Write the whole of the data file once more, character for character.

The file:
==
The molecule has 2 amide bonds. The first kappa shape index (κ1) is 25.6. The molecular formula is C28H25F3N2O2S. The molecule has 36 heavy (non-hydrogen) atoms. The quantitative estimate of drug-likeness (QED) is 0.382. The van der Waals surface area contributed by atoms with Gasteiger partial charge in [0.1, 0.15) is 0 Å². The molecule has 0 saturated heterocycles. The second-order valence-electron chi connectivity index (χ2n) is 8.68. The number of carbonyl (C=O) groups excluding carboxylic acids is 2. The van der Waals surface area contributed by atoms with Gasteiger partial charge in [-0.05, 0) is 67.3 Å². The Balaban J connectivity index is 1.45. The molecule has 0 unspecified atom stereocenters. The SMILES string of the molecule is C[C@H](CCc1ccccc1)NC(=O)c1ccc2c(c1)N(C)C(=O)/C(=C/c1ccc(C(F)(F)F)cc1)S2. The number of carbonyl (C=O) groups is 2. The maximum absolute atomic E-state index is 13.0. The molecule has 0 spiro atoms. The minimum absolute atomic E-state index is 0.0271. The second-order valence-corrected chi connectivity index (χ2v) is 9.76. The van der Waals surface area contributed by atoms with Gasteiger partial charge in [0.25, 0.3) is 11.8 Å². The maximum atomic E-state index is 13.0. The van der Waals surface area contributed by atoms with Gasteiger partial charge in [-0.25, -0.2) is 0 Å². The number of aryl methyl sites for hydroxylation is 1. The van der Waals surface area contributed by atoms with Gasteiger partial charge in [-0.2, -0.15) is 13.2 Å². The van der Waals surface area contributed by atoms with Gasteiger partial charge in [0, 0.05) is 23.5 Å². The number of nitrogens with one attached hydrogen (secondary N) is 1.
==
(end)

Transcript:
The molecule has 2 amide bonds. The first kappa shape index (κ1) is 25.6. The molecular formula is C28H25F3N2O2S. The molecule has 36 heavy (non-hydrogen) atoms. The quantitative estimate of drug-likeness (QED) is 0.382. The van der Waals surface area contributed by atoms with Gasteiger partial charge in [0.1, 0.15) is 0 Å². The molecule has 0 saturated heterocycles. The second-order valence-electron chi connectivity index (χ2n) is 8.68. The number of carbonyl (C=O) groups excluding carboxylic acids is 2. The van der Waals surface area contributed by atoms with Gasteiger partial charge in [-0.05, 0) is 67.3 Å². The Balaban J connectivity index is 1.45. The molecule has 0 unspecified atom stereocenters. The SMILES string of the molecule is C[C@H](CCc1ccccc1)NC(=O)c1ccc2c(c1)N(C)C(=O)/C(=C/c1ccc(C(F)(F)F)cc1)S2. The number of carbonyl (C=O) groups is 2. The maximum absolute atomic E-state index is 13.0. The molecule has 0 spiro atoms. The minimum absolute atomic E-state index is 0.0271. The second-order valence-corrected chi connectivity index (χ2v) is 9.76. The van der Waals surface area contributed by atoms with Gasteiger partial charge in [0.25, 0.3) is 11.8 Å². The maximum atomic E-state index is 13.0. The van der Waals surface area contributed by atoms with Gasteiger partial charge in [-0.25, -0.2) is 0 Å². The number of aryl methyl sites for hydroxylation is 1. The van der Waals surface area contributed by atoms with Gasteiger partial charge in [-0.2, -0.15) is 13.2 Å². The van der Waals surface area contributed by atoms with Gasteiger partial charge in [0, 0.05) is 23.5 Å². The number of nitrogens with one attached hydrogen (secondary N) is 1.